Do you really believe that? Doesn't evolution and natural selection continually advance all organisms. Couple that with scientific innovation today and the wall that you perceive seems unfounded.

Look how far mankind has advanced in just a century on a planet that is perhaps billions of years old. Now we are capable of creating life, mapping the human genome, perhaps even blending human and mechanical materials.

Everything I read suggests we have only begun to tap our intellectual capabilities even as we begin to explore the edges of artificial intelligence.

Then again, atheism is based on the inherent assumption of "that's all there is" which is a matter of faith itself. It seems a powerful aspect of human nature to perceive ourselves as much greater and more complete than we are at any point in time.

I suspect the only thing that will preclude us from evolving into some series of higher orders would be extinction events, most likely of our own making.

Ben said...

It's true that evolution occurs over time, but it takes a very long time. It is actually good that you brought up the point that we advanced so quickly, it took us a few thousand years to figure everything out that is relevant to our everyday life, to reach a point where we can't do calculations on our own so we have to build computers to do it, in fact, they do most of the mathematical rigor in modern engineering and science.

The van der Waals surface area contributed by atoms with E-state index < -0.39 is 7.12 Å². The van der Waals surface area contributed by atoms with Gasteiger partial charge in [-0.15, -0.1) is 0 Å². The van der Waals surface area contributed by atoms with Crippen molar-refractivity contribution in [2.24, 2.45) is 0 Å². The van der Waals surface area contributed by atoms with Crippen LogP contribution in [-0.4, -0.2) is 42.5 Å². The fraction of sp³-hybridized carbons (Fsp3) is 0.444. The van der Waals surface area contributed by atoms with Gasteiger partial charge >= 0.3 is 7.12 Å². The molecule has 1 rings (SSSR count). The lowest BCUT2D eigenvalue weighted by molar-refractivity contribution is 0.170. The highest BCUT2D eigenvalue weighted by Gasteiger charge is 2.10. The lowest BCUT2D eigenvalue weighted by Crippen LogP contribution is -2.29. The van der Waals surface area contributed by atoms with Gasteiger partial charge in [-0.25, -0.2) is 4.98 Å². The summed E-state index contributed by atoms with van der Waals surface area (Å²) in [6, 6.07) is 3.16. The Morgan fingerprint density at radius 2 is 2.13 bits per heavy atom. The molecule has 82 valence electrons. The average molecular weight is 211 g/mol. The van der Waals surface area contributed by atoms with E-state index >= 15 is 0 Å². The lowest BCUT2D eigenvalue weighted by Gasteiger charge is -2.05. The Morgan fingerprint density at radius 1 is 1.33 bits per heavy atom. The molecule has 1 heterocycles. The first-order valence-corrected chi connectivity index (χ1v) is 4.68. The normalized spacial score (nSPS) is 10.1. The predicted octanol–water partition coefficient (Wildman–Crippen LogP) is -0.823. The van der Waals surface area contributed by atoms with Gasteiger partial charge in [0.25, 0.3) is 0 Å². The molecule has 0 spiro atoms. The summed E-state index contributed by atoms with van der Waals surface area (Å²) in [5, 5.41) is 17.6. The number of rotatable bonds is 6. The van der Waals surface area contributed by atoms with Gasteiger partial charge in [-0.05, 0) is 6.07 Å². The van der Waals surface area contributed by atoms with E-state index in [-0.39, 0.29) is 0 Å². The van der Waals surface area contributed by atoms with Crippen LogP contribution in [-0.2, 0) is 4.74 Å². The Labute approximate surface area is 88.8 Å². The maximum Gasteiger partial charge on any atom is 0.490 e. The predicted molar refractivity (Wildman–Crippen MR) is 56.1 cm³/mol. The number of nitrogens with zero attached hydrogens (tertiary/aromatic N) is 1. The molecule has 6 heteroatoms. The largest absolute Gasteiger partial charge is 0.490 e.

Anyways, it took us a few thousands years since civilized society began and now we are reaching the limit of our intelligence. Then you would say, "Well, we are evolving, so our capacity to conceive things should increase over time, no?" And the answer is yes, but it would takes hundreds of thousands of years of evolution to do so, and yet it only takes us a few thousand to work out most things that we wonder about.

This comes to a more significant point, in that biological evolution is not even really part of our chronological physiology anymore. The act of using healthcare and medicines is contrary to the fundamental mechanic of nature, in that the weakest do not survive. Our society obviously allows the use of medicine because the act of not doing so would undermine being righteous in manner. Anyways, the evolution that is more relevant to our society is that of computers, as we can increase the rate at which computers understand things, and so to make up for our own deficit in the rate at which we evolve, we can rather rely on the increase in the rate at which computers evolve. Furthermore, conservation efforts of species based on their evolutionary significance will become more irrelevant over time, as we are less dependent on nature and more dependent on the computational systems and engineering infrastructure that is more complimentary to our society's interests.